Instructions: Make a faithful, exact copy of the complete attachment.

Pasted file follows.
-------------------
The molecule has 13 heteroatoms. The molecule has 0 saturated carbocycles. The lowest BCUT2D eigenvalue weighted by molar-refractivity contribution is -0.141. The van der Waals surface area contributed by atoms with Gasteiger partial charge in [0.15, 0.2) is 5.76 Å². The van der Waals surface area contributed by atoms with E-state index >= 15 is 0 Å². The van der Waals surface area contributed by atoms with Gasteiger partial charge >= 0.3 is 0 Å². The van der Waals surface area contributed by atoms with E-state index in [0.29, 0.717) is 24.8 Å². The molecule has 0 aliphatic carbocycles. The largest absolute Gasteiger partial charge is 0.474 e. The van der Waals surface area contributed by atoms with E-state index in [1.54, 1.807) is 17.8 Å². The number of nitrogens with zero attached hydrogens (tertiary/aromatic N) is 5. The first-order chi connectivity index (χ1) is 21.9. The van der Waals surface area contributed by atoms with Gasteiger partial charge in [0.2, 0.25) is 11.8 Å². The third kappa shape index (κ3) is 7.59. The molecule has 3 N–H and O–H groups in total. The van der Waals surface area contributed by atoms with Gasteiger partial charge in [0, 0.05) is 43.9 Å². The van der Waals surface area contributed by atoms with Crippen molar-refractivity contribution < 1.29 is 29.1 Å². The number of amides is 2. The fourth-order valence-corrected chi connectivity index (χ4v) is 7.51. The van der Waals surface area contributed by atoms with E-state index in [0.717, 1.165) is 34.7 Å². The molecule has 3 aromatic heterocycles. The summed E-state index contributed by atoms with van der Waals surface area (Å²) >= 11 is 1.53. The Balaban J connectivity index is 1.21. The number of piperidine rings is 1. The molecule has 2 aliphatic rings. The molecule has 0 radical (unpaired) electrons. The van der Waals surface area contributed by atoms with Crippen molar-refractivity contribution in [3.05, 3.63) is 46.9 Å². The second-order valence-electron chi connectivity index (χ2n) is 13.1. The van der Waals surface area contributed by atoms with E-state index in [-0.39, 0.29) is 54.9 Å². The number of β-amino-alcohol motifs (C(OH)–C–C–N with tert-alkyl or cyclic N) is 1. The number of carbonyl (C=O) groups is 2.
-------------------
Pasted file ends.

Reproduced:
The molecule has 13 heteroatoms. The molecule has 0 saturated carbocycles. The lowest BCUT2D eigenvalue weighted by molar-refractivity contribution is -0.141. The van der Waals surface area contributed by atoms with Gasteiger partial charge in [0.15, 0.2) is 5.76 Å². The van der Waals surface area contributed by atoms with E-state index >= 15 is 0 Å². The van der Waals surface area contributed by atoms with Gasteiger partial charge >= 0.3 is 0 Å². The van der Waals surface area contributed by atoms with E-state index in [0.29, 0.717) is 24.8 Å². The molecule has 0 aliphatic carbocycles. The largest absolute Gasteiger partial charge is 0.474 e. The van der Waals surface area contributed by atoms with E-state index in [1.54, 1.807) is 17.8 Å². The number of nitrogens with zero attached hydrogens (tertiary/aromatic N) is 5. The first-order chi connectivity index (χ1) is 21.9. The van der Waals surface area contributed by atoms with Gasteiger partial charge in [0.2, 0.25) is 11.8 Å². The third kappa shape index (κ3) is 7.59. The molecule has 3 N–H and O–H groups in total. The van der Waals surface area contributed by atoms with Gasteiger partial charge in [0, 0.05) is 43.9 Å². The van der Waals surface area contributed by atoms with Crippen molar-refractivity contribution < 1.29 is 29.1 Å². The number of amides is 2. The fourth-order valence-corrected chi connectivity index (χ4v) is 7.51. The van der Waals surface area contributed by atoms with E-state index in [0.717, 1.165) is 34.7 Å². The molecule has 3 aromatic heterocycles. The summed E-state index contributed by atoms with van der Waals surface area (Å²) >= 11 is 1.53. The Balaban J connectivity index is 1.21. The number of piperidine rings is 1. The molecule has 2 aliphatic rings. The molecule has 0 radical (unpaired) electrons. The van der Waals surface area contributed by atoms with Crippen molar-refractivity contribution in [3.05, 3.63) is 46.9 Å². The second-order valence-electron chi connectivity index (χ2n) is 13.1. The van der Waals surface area contributed by atoms with E-state index in [-0.39, 0.29) is 54.9 Å². The number of β-amino-alcohol motifs (C(OH)–C–C–N with tert-alkyl or cyclic N) is 1. The number of carbonyl (C=O) groups is 2.